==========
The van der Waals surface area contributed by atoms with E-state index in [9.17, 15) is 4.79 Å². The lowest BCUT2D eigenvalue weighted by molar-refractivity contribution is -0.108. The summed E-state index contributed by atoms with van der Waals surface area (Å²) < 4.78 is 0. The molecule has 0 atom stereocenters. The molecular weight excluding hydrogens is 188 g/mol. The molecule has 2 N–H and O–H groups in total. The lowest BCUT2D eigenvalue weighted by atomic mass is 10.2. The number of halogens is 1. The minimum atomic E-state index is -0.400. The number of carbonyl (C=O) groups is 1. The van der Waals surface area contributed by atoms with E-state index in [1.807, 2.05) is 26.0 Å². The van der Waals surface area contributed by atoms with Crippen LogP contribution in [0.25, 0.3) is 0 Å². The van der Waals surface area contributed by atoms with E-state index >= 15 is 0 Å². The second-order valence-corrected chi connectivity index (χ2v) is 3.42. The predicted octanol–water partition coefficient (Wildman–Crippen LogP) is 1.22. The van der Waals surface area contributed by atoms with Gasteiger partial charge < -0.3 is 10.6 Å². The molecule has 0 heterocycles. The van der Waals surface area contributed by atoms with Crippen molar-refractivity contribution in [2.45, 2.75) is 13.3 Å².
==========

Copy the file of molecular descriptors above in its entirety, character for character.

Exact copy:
The van der Waals surface area contributed by atoms with E-state index in [9.17, 15) is 4.79 Å². The lowest BCUT2D eigenvalue weighted by molar-refractivity contribution is -0.108. The summed E-state index contributed by atoms with van der Waals surface area (Å²) < 4.78 is 0. The molecule has 0 atom stereocenters. The molecular weight excluding hydrogens is 188 g/mol. The molecule has 2 N–H and O–H groups in total. The lowest BCUT2D eigenvalue weighted by atomic mass is 10.2. The number of halogens is 1. The minimum atomic E-state index is -0.400. The number of carbonyl (C=O) groups is 1. The van der Waals surface area contributed by atoms with E-state index in [1.807, 2.05) is 26.0 Å². The van der Waals surface area contributed by atoms with Crippen LogP contribution in [0.25, 0.3) is 0 Å². The van der Waals surface area contributed by atoms with E-state index >= 15 is 0 Å². The second-order valence-corrected chi connectivity index (χ2v) is 3.42. The predicted octanol–water partition coefficient (Wildman–Crippen LogP) is 1.22. The van der Waals surface area contributed by atoms with Gasteiger partial charge < -0.3 is 10.6 Å². The molecule has 0 heterocycles. The van der Waals surface area contributed by atoms with Crippen molar-refractivity contribution in [2.45, 2.75) is 13.3 Å².